Mentions: Given that they target a highly variable virus, the main limitation of DAAs is viral resistance. Viral resistance may be prevented using different strategies including (i) targeting conserved viral sequences less prone to mutation; (ii) using a combination of drugs exhibiting distinct targets and mechanisms of action; and (iii) increasing host antiviral responses. In contrast to the first DAAs, the emergence of viral resistance with recently approved DAAs, such as sofosbuvir, is less frequent but has nevertheless been described [2,243,244,245]. Given the generally lower barrier to resistance of DAAs as compared to HTAs, the emergence of treatment-resistant viral variants during DAA therapy remains a challenge. By acting through a complementary mechanism of action and by exhibiting a generally higher barrier to resistance, HTAs can be associated with DAAs to prevent viral resistance. Indeed, given their complementary mechanism of action, HTAs and DAAs can act in a synergistic manner to reduce viral loads [13,21,103] (Figure 4). Interestingly, various HTAs may also be combined to synergistically inhibit HCV infection, as demonstrated for combinations of a HTEI and host-targeting replication inhibitor, i.e., a Cyp inhibitor [21]. Furthermore, HTEIs have been demonstrated to prolong viral suppression by DAAs and to prevent viral dissemination of DAA-resistant strains in vitro [21,246,247]. Indeed, although treatment of HCV-infected cells with DAAs rapidly results in a dramatic reduction of viral load in vitro, viral rebound is usually observed following withdrawal of the drug. However, the addition of an HTEI to the cell culture at the time of DAA withdrawal allows the further decrease of the viral load, indicating that HTEIs limit viral rebound from DAA therapy [21,246]. Furthermore, as many HTEIs inhibit cell-to-cell transmission that has been shown to represent the major route of transmission of wild type and DAA-resistant viruses, HTEIs have been demonstrated to limit dissemination of DAA-resistant strains and consequently prevent antiviral resistance [247]. In line with these in vitro data, the Cyp inhibitor alisporivir, currently in phase 2/3 clinical trials, has been shown to efficiently reduce viral loads in chronic hepatitis C patients in combination with ribavirin [32] and future clinical trials evaluating its antiviral effect in combination with DAAs will provide further insights into the potential of this HTA.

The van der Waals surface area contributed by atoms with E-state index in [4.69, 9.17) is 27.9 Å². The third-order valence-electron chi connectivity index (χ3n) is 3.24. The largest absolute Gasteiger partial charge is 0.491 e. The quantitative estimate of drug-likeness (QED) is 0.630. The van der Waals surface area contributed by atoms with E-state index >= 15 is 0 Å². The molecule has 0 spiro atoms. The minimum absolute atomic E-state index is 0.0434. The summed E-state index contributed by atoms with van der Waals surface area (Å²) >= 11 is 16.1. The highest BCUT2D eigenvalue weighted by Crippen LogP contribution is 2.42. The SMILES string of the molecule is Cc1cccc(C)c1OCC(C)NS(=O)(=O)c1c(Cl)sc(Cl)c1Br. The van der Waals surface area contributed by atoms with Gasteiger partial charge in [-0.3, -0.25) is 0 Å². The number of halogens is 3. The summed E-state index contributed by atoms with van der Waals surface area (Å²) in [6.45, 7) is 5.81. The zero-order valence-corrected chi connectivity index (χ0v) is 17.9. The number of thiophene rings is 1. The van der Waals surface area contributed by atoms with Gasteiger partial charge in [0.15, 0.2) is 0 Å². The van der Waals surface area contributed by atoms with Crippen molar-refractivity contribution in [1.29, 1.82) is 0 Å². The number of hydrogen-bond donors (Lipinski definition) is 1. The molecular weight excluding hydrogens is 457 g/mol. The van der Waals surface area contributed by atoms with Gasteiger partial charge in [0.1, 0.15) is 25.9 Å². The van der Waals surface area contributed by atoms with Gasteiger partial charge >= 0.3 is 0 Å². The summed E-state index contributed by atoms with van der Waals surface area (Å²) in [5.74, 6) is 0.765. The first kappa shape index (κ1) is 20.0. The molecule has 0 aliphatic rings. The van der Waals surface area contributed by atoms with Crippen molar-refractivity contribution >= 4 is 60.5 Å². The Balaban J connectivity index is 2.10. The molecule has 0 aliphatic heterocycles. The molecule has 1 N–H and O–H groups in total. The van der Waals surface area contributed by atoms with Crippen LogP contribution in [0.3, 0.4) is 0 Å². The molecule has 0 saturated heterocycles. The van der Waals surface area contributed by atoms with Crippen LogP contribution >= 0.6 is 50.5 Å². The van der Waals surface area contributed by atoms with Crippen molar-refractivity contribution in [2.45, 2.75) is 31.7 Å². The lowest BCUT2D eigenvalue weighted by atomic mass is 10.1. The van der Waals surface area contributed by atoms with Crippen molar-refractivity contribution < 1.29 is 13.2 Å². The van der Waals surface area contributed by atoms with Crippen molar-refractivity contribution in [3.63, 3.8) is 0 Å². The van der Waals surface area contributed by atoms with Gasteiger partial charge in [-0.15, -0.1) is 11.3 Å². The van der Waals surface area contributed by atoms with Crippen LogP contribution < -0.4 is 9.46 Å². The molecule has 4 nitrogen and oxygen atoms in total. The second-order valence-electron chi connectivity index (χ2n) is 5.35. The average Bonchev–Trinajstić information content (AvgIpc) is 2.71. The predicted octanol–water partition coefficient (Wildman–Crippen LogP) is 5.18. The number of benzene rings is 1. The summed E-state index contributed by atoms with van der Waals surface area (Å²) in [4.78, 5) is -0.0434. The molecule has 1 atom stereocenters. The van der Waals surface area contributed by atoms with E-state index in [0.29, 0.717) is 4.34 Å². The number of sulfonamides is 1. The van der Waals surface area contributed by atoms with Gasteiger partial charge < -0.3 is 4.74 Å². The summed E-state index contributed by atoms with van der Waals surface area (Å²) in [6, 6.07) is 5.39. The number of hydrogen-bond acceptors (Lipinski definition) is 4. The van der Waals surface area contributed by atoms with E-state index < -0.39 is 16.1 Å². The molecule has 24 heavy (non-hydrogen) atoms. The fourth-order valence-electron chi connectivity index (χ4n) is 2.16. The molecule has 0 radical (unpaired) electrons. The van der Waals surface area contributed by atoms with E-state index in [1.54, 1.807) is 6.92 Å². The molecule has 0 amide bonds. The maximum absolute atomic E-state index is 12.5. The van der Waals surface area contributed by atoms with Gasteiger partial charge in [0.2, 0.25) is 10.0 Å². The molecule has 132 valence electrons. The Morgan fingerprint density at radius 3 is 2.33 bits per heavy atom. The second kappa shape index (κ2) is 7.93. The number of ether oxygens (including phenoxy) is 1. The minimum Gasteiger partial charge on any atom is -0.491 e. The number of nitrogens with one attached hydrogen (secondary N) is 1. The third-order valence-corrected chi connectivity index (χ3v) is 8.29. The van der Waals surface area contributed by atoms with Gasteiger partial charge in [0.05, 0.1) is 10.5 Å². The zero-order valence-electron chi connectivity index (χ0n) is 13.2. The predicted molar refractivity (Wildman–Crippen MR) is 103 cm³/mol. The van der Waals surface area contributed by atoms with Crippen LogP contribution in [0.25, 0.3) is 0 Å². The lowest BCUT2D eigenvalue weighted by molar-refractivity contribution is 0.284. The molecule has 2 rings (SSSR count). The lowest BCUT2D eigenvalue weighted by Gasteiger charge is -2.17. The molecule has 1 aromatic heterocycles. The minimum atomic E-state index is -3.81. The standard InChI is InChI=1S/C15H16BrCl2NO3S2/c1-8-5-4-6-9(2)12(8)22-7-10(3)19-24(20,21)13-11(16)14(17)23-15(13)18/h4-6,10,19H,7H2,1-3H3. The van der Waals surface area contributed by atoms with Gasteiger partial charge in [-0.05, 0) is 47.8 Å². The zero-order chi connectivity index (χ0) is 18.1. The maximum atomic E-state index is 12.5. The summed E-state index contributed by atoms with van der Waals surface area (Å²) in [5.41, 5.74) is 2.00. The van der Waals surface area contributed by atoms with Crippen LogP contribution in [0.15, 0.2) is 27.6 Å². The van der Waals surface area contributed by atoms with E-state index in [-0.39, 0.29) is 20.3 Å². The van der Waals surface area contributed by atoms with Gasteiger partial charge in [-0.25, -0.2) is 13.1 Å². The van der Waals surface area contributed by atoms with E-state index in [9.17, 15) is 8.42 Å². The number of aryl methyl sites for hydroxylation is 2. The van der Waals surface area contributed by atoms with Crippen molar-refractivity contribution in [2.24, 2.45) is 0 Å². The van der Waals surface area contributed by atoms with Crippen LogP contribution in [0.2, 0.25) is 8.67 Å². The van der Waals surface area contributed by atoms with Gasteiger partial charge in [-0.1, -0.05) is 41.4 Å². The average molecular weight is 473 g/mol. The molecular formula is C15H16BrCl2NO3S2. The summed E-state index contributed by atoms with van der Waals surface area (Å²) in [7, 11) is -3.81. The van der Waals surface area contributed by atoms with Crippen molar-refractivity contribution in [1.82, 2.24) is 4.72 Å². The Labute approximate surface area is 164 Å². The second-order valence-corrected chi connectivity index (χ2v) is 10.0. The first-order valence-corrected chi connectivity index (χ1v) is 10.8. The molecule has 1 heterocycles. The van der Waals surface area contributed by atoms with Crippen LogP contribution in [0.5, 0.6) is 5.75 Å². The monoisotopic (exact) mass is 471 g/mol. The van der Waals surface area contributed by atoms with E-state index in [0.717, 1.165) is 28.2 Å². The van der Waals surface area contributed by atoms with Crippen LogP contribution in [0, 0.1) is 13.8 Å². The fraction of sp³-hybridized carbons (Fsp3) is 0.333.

Bottom Line: In contrast to DAAs that target viral proteins, host-targeting agents (HTAs) interfere with cellular factors involved in the viral life cycle.By acting through a complementary mechanism of action and by exhibiting a generally higher barrier to resistance, HTAs offer a prospective option to prevent and treat viral resistance.Indeed, given their complementary mechanism of action, HTAs and DAAs can act in a synergistic manner to reduce viral loads.

View Article: PubMed Central - PubMed

Affiliation: Inserm, U1110, Institut de Recherche sur les Maladies Virales et Hépatiques, 67000 Strasbourg, France. mirjam.zeisel@unistra.fr.

ABSTRACT
Chronic hepatitis C virus (HCV) infection is a major cause of liver cirrhosis and hepatocellular carcinoma (HCC) which are leading indications of liver transplantation (LT). To date, there is no vaccine to prevent HCV infection and LT is invariably followed by infection of the liver graft. Within the past years, direct-acting antivirals (DAAs) have had a major impact on the management of chronic hepatitis C, which has become a curable disease in the majority of DAA-treated patients. In contrast to DAAs that target viral proteins, host-targeting agents (HTAs) interfere with cellular factors involved in the viral life cycle. By acting through a complementary mechanism of action and by exhibiting a generally higher barrier to resistance, HTAs offer a prospective option to prevent and treat viral resistance. Indeed, given their complementary mechanism of action, HTAs and DAAs can act in a synergistic manner to reduce viral loads. This review summarizes the different classes of HTAs against HCV infection that are in preclinical or clinical development and highlights their potential to prevent HCV infection, e.g., following LT, and to tailor combination treatments to cure chronic HCV infection.

Show MeSH
Related in: MedlinePlus